Steven Price's By Gaslight is a riveting, atmospheric portrait of a man on the brink. Moving from the diamond mines of South Africa to the fog-enshrouded streets of Victorian London, the novel is a journey into a cityscape of grief, trust, and its breaking, where what we share can bind us even against our better selves.

In the tradition of The Paris Wife and Mrs. Poe, The Other Einstein offers us a window into a brilliant, fascinating woman whose light was lost in Einstein's enormous shadow. tTis is the story of Einstein's wife, a brilliant physicist in her own right, whose contribution to the special theory of relativity is hotly debated and may have been inspired by her own profound and very personal insight.

Mitza Maric has always been a little different from other girls. Most twenty-year-olds are wives by now, not studying physics at an elite Zurich university with only male students trying to outdo her clever calculations. But Mitza is smart enough to know that, for her, math is an easier path than marriage. And then fellow student Albert Einstein takes an interest in her, and the world turns sideways. Theirs becomes a partnership of the mind and of the heart, but there might not be room for more than one genius in a marriage.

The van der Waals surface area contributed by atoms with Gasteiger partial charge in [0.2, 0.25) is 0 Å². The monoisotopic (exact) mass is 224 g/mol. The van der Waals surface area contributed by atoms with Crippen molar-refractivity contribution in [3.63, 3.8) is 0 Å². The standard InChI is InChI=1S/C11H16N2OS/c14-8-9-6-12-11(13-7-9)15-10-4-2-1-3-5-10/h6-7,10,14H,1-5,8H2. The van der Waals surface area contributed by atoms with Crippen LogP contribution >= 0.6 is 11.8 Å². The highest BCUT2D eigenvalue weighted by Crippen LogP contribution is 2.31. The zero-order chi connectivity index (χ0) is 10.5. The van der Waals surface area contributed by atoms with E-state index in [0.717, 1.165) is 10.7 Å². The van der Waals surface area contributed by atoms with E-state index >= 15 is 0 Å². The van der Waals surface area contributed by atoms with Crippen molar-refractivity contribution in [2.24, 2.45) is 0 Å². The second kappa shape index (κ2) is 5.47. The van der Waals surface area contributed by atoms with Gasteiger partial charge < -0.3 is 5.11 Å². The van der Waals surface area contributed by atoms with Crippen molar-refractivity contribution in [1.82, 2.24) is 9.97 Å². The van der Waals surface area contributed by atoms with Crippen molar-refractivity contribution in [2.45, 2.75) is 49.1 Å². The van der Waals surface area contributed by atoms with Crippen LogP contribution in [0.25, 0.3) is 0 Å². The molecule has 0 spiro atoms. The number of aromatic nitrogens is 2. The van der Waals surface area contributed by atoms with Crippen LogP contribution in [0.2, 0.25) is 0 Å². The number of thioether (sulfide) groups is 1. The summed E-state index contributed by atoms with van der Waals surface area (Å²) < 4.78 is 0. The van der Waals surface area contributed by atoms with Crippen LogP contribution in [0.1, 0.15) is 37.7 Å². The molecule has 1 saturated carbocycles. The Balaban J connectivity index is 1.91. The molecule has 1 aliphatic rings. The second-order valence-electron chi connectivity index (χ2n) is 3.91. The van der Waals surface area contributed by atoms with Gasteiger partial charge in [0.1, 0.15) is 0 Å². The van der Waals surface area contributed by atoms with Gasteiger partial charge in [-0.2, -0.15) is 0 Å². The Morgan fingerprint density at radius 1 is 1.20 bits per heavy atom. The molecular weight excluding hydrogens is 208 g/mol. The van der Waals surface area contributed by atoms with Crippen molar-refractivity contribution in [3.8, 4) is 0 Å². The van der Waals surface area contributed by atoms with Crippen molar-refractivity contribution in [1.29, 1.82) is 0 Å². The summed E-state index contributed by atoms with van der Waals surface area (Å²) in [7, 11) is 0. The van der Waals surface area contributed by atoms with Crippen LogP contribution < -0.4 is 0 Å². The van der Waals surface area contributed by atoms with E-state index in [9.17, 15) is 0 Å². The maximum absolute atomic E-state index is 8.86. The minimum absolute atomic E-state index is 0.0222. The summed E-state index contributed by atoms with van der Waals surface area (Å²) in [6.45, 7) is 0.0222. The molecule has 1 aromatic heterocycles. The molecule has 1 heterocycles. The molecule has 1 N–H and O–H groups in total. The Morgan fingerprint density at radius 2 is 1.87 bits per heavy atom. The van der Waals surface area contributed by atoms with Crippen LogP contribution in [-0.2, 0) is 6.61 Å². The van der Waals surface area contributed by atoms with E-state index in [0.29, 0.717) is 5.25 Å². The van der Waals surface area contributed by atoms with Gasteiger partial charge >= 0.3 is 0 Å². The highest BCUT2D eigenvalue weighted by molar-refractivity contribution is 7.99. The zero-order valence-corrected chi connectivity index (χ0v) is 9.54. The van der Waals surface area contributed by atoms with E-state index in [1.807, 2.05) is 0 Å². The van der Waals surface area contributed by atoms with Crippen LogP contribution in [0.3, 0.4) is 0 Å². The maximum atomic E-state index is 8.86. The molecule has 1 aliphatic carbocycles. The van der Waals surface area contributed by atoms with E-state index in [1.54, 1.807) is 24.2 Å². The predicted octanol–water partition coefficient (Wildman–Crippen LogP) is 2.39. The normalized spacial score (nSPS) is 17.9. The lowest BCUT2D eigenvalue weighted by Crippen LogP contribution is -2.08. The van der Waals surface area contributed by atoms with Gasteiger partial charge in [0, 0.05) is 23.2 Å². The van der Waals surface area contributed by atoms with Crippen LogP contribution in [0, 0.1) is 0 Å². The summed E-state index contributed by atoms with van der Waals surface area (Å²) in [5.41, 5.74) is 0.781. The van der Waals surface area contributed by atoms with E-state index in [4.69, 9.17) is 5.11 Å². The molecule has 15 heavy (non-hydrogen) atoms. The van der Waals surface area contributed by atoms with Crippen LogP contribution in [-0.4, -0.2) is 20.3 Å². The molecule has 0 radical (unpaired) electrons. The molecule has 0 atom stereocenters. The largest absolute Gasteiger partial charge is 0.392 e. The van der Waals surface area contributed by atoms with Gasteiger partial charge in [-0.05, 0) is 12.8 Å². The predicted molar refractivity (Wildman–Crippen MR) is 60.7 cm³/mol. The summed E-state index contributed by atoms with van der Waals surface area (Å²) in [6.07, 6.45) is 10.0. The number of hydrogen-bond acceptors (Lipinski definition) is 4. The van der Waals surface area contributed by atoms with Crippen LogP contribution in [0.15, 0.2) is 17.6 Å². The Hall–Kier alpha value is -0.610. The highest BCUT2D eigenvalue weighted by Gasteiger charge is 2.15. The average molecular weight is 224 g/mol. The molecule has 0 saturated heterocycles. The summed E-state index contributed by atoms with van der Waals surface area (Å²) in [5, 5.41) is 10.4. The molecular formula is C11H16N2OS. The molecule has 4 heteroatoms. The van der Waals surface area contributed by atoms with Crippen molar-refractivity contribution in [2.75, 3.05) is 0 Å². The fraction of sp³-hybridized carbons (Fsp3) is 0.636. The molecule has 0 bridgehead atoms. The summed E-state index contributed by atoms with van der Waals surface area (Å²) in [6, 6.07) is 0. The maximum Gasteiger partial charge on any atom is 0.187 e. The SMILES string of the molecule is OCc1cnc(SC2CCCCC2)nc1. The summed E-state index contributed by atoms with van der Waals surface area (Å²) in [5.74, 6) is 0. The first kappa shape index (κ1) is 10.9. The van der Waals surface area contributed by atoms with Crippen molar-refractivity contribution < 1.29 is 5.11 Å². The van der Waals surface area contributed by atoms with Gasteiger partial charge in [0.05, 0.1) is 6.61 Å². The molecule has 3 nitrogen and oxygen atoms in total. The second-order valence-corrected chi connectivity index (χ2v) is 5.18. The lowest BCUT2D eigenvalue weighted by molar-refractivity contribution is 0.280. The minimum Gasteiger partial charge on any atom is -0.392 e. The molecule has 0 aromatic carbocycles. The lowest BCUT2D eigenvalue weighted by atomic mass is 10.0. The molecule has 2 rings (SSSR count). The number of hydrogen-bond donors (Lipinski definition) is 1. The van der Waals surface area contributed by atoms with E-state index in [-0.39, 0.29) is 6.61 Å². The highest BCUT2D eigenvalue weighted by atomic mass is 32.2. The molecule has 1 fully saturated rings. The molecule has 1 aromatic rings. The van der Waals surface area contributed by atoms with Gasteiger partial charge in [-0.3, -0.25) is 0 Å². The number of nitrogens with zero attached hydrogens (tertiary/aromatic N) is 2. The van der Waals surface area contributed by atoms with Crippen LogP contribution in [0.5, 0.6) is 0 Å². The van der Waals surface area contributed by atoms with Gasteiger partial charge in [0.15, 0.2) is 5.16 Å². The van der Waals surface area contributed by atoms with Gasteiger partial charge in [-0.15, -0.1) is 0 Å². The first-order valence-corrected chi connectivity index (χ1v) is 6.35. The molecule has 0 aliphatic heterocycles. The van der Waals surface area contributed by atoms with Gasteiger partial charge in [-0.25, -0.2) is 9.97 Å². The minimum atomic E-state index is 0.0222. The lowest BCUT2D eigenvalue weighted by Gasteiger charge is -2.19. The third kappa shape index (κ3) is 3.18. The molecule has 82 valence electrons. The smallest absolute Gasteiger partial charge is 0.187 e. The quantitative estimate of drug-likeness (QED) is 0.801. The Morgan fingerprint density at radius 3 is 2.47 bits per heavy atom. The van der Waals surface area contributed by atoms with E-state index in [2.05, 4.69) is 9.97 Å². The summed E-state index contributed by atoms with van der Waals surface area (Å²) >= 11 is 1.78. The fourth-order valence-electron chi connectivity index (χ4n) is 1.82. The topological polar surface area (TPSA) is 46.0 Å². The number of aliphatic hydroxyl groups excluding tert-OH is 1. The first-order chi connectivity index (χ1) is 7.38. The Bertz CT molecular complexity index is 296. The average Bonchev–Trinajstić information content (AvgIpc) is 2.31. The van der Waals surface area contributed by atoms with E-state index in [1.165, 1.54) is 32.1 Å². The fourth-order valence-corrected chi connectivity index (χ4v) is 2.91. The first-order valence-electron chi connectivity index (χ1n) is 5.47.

After her father dies, March Middleton has to move to London to live with her guardian, Sidney Grice, the country’s most famous private detective.

It is 1882 and London is at its murkiest yet most vibrant, wealthiest yet most poverty-stricken. No sooner does March arrive than a case presents itself: a young woman has been brutally murdered, and her husband is the only suspect. The victim’s mother is convinced of her son-in-law’s innocence, and March is so touched by her pleas she offers to cover Sidney’s fee herself.

The investigations lead the pair to the darkest alleys of the East End: every twist leads Sidney Grice to think his client is guilty; but March is convinced that he is innocent. Around them London reeks with the stench of poverty and gossip, the case threatens to boil over into civil unrest and Sidney Grice finds his reputation is not the only thing in mortal danger.